By Martin Matthews
My grandmother was born in the North Canterbury village of Cust in 1894, at a time when horse and cart was the main form of transport. The first two cars appeared in New Zealand in 1898 and initially only wealthy people could afford them. I suspect my grandmother would have been a teenager before she first saw a car. How could she have known then that 30 years later, cars like my 1933 Austin (pictured), would be all over Christchurch?
When my Austin appeared, aviation was in its infancy. People in the 1930s would not have known that 30 years later, airplane travel would connect the world, let alone that people would be walking on the moon.
I tell these stories to illustrate how hard it is to imagine the future – we don’t know what we don’t know. However, when we look to the future on behalf of people in the past, we see how radically and quickly things change. The future is really only limited by our imagination. I believe the next big shift that technology will enable will be in transport. The next 30 years will bring changes we are only now starting to glimpse.
At present, we think of owning vehicles individually and turning up at bus stops and train stations to catch services that run to fixed destinations. But the future of travel is one much more tailored to individual needs. Just like with our mobile providers, we will be buying a service – autonomous cars or shared vehicles that pick us up and drop us where we want to go. Just like mobile providers, the choice will be around the type and level of service we select.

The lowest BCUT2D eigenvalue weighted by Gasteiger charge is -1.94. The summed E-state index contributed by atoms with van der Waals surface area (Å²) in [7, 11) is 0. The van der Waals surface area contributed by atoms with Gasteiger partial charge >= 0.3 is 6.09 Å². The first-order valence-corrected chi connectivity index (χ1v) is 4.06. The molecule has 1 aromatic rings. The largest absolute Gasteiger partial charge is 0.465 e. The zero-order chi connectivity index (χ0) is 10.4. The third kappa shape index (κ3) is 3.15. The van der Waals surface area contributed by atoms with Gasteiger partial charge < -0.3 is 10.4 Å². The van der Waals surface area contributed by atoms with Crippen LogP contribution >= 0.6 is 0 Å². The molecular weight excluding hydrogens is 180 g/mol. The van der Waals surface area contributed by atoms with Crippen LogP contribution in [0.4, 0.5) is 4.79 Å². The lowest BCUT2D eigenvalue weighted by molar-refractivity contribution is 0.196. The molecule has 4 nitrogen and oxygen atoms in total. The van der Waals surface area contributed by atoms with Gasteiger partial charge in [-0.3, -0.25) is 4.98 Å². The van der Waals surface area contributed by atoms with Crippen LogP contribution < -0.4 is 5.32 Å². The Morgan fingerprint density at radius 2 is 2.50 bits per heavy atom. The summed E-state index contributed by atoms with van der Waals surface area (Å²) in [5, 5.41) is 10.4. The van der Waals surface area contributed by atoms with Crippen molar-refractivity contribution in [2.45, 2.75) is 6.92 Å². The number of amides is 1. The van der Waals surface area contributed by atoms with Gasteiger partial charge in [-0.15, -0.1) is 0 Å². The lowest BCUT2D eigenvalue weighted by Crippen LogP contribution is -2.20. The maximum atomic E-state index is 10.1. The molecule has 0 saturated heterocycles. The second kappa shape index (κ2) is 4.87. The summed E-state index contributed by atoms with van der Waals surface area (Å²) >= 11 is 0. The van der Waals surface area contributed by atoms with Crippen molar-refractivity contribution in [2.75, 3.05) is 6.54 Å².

A number of companies have developed services enabled by smart technology that point the way to the power of ride sharing, while autonomous vehicles are clearly also on the horizon. The effect of all these developments will be to reduce the number of cars on the road. The International Transport Forum estimates a vehicle fleet just 30 percent of the size of our current one is sufficient to meet the current transport needs of mid sized European cities.
This, of course, has important implications for our thinking about infrastructure needs. The world of freight will alter substantially as well. New Zealand will still rely on exporting its goods by ship, but already we know much larger container ships operating from a limited number of ports will dominate the future. This development will have implications for our domestic supply chain. Already we can see heavy vehicle technology emerging that will drive massive fuel efficiency and productivity improvements. These improvements challenge us to think differently about how we might best use our existing corridors, such as the rail network, to shift freight to and from our ports, and around New Zealand.
In this future, the role of Government will alter substantially. At present, we have a system which manages access and use within the transport system. Regulation is designed to allow us to achieve our goals, but in doing so to maximise safety and minimise social and environmental harms.
However, in the future, the system will have ‘complete’ information and will effectively be able to self-regulate. Instead of being a regulator, the role of Government will focus on monitoring the performance and integrity of the service providers.
Although some of the futures I have raised may seem fantastical, I believe they will only be wrong in terms of how far the changes goes. In fact, the future may go far beyond what I have predicted. The challenge for the Ministry is to start a conversation across the wider transport sector, so the decisions we make today will be the ones that usher in the future.